I believe that educating students on how to deal with emotions and conflict at a young age is a key to developing those skills infuture years. I think that in the public schools today, and even as parents at home, we stress the fact that all kids should like each other and get along. We forget that kids have distinct personalities that set them apart from others. We force kids to like each other instead of teaching them to respect everyone’s differences. We forget to tell our students and kids that it is okay to not like someone and it is okay to be angry or sad with someone as long as you can deal with the conflict in a positive manner. I don’t think that forcing kids to like each other works in a school setting anymore.

Are there other factors to the equation? Absolutely. Kids are a product of their environment. They absorb what they see and hear. Sometimes there are going to be answers to why kids would want to do something so destructive and harmful to other kids or themselves such as bring a weapon to school such as Peter…

Sometimes there are no answers.


Regardless on how you view conflict, or whether you agree with me or not, bullying and school violence continues to be an issue. Nineteen Minutes takes you inside a typical high school that is trying to rebuild itself from rock bottom. The words of Jodi Picoult ask you to listen to the story of Peter, and challenges you to find the answer to why or what causes a teenage boy with his whole life ahead of him, to make a life altering choice that leads to many injuries and too many young deaths.

How will you solve the problem before it is too late?

“As it turns out, kids are more like us than we think: damaged, through and through.” #jodipicoult #19minutes #teachacceptance

Who Teaches Who?

Listen is a verb that is defined by the following four criteria from;

1. to give attention with the ear; attend closely for the purpose of hearing; give ear.
2. to pay attention; heed; obey (often followed by to  ): Children don’t always listen to their parents.
3. to wait attentively for a sound (usually followed by for  ): to listen for sounds of their return.
4. Informal. to convey a particular impression to the hearer; sound: The new recording doesn’t listen as well as the old one.
Let’s examine the first two:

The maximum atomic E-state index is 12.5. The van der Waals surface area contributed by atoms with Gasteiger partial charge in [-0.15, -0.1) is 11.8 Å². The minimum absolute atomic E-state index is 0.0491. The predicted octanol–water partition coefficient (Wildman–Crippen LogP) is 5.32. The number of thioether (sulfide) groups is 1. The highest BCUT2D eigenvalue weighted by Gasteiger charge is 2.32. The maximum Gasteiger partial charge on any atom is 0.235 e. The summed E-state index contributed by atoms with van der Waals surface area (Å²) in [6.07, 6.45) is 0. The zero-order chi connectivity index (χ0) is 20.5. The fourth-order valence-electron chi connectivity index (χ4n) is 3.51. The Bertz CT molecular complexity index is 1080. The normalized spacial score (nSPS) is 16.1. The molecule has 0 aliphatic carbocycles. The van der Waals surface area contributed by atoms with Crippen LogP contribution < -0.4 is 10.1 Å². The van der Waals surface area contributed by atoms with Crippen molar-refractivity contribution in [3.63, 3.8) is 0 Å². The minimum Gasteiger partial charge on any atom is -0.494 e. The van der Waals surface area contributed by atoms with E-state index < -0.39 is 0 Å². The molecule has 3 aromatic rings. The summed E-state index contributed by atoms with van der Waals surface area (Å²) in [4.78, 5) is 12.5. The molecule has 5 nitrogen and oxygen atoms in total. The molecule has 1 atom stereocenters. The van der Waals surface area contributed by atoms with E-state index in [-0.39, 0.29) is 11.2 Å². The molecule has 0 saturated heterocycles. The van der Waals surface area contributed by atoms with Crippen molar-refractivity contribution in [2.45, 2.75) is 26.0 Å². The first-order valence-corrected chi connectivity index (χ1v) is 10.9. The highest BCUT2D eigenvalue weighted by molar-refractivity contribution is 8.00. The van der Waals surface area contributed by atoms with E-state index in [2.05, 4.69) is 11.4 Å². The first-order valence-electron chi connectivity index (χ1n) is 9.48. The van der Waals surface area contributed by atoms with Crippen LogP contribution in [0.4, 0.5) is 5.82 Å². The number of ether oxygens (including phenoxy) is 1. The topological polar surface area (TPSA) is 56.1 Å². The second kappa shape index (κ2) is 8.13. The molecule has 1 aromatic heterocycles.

1. to give attention with the ear; attend closely for the purpose of hearing; give ear.
2. to pay attention; head; obey.
A teacher, and really anyone who has had experience working with a child or group of children knows how hard it is to grab their attention. Whether you are trying to show a child something, or teach them a basic formula for the Math test on Friday, children and teens struggle with the ability to pay attention. This is not something that has just developed, but rather it is something that has been going on in the schools for years. Teachers often ask; “why aren’t my students paying attention to my awesome lesson plan?” or “why aren’t my students interested in what I am saying?”
4005631298_50241b41abThere is a big problem that is occurring in our schools today and the problem is listening.  The students however, are not the only ones guilty of the crime. Sadly, the teachers also share some of the guilt. If you are a teacher or have had some experience working with a children or teens in a school setting I want you to ask yourself, do you listen to your students? If the answer is yes, then I am sure you have no difficulties in your classroom and should probably stop reading this post. If you’re not sure of the answer, consider this. If you aren’t listening to the wants and needs of your students, why should they listen to you? Teachers are paid to stand in front of the room and deliver lectures and present lessons to the entire class, but the students aren’t getting paid to go to school. Why would they listen to someone who doesn’t take the time to understand their educational needs and desires? Why listen to someone who doesn’t take the time to get to know them?